Referring to FIG. 3, showing the alternative process of creating the [NOR]m/[NORCOOH]n diblock copolymer, the process begins with the initial NORCOOTMS 24, the polymerization of which starts with adding Grubb's catalyst 20 to form a chain 34 containing n molecules of NORCOOTMS with the catalyst attached to the chain. Norbornene 16 is further added to the chain 34 and the process of copolymerization continues for a number of hours to allow for complete polymerization and formation of the chain 36 of m norbornene molecules and n NORCOOTMS molecules with the Grubb's catalyst attached to such diblock chain 36. The reaction of polymerization further is terminated by adding unsaturated ether which cleaves the molecule of catalyst from the chain 36, thus leaving the resultant molecule [NOR]m/[NORCOOTMS]n, which is further converted to [NOR]m/[NORCOOH]n by precipitating the polymer solution 30 in a mixture of methanol, acetic acid and water, similar to the process shown in FIG. 2. The polymers are dried under vacuum before static film casting.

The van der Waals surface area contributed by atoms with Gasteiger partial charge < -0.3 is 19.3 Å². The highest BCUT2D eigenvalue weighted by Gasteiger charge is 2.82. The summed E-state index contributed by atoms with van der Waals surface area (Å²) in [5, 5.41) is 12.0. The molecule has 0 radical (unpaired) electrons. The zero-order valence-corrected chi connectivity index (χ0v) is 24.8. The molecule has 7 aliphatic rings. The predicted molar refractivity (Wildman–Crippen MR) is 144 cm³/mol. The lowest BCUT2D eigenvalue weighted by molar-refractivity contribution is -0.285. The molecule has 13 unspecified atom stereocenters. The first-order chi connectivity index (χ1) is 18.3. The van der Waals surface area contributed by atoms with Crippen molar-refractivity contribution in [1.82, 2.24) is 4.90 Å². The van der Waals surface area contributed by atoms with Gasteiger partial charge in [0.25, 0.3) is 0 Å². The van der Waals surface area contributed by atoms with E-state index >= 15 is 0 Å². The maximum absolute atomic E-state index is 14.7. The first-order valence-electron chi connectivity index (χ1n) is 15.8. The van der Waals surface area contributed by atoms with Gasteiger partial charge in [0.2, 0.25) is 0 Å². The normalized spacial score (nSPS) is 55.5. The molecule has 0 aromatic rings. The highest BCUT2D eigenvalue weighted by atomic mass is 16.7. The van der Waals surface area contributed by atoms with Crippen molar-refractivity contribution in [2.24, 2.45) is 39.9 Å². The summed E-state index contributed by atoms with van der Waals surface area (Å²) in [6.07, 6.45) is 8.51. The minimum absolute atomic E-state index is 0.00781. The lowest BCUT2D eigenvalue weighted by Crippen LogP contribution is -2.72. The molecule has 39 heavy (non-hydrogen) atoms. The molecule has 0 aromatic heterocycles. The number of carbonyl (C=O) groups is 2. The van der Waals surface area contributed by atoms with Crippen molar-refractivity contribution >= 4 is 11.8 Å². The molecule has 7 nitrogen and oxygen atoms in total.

Further, the [NOR]m/[NORCOOH]n diblock copolymer created during the stage of polymer synthesis, is dissolved in THF, and, as shown in FIG. 4, FeCl3 and CoCl2 precursors 38 were mixed with the polymer solution in the following relationship: polymer:FeCl3:CoCl2=1:25.0:12.5 mole. Due to the high affinity of the Fe and Co towards the COOH group of the diblock copolymers 32, FeCl3 and CoCl2 are attached to the NORCOOH block of the diblock copolymer. From the solution 40, a polymer film may be static cast into a Teflon cup or it may be spin cast onto a substrate. Solid films 42 have been formed by static casting over a period of three days. The films 42 are then washed with NaOH and water. The molecules of FeCl3 and CoCl2 microphase separated within the film 42, reacts with NaOH and water within the NORCOOH nanoreactors and as a result, CoFe2O4 nanoclusters 44 are formed within the self-assembled NORCOOH nanospheres 46 of the diblock copolymer matrix 48.